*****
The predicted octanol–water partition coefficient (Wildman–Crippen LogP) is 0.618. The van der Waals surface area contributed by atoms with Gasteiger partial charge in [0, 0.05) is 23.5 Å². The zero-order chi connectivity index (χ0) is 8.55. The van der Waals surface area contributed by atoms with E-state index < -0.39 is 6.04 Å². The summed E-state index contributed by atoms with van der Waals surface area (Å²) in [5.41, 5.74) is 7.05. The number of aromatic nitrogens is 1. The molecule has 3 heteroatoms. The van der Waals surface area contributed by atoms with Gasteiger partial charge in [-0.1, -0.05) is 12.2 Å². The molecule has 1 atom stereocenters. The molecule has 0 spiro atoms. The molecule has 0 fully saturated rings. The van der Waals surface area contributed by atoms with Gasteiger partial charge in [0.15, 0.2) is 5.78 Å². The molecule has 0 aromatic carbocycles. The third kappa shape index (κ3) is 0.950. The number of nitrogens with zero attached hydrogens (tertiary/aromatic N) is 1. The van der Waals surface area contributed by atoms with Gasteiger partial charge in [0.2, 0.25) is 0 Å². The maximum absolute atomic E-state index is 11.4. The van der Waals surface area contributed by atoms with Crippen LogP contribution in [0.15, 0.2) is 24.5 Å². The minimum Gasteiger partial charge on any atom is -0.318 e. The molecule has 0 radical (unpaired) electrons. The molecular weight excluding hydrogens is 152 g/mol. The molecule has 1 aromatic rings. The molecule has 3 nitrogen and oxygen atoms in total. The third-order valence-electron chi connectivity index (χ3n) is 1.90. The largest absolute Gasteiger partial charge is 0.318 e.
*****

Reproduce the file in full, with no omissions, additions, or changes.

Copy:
The predicted octanol–water partition coefficient (Wildman–Crippen LogP) is 0.618. The van der Waals surface area contributed by atoms with Gasteiger partial charge in [0, 0.05) is 23.5 Å². The zero-order chi connectivity index (χ0) is 8.55. The van der Waals surface area contributed by atoms with E-state index < -0.39 is 6.04 Å². The summed E-state index contributed by atoms with van der Waals surface area (Å²) in [5.41, 5.74) is 7.05. The number of aromatic nitrogens is 1. The molecule has 3 heteroatoms. The van der Waals surface area contributed by atoms with Gasteiger partial charge in [-0.1, -0.05) is 12.2 Å². The molecule has 1 atom stereocenters. The molecule has 0 spiro atoms. The molecule has 0 fully saturated rings. The van der Waals surface area contributed by atoms with Gasteiger partial charge in [0.15, 0.2) is 5.78 Å². The molecule has 0 aromatic carbocycles. The third kappa shape index (κ3) is 0.950. The number of nitrogens with zero attached hydrogens (tertiary/aromatic N) is 1. The van der Waals surface area contributed by atoms with Gasteiger partial charge in [0.2, 0.25) is 0 Å². The maximum absolute atomic E-state index is 11.4. The van der Waals surface area contributed by atoms with Crippen LogP contribution in [0.15, 0.2) is 24.5 Å². The minimum Gasteiger partial charge on any atom is -0.318 e. The molecule has 0 radical (unpaired) electrons. The molecular weight excluding hydrogens is 152 g/mol. The molecule has 1 aromatic rings. The molecule has 3 nitrogen and oxygen atoms in total. The third-order valence-electron chi connectivity index (χ3n) is 1.90. The largest absolute Gasteiger partial charge is 0.318 e.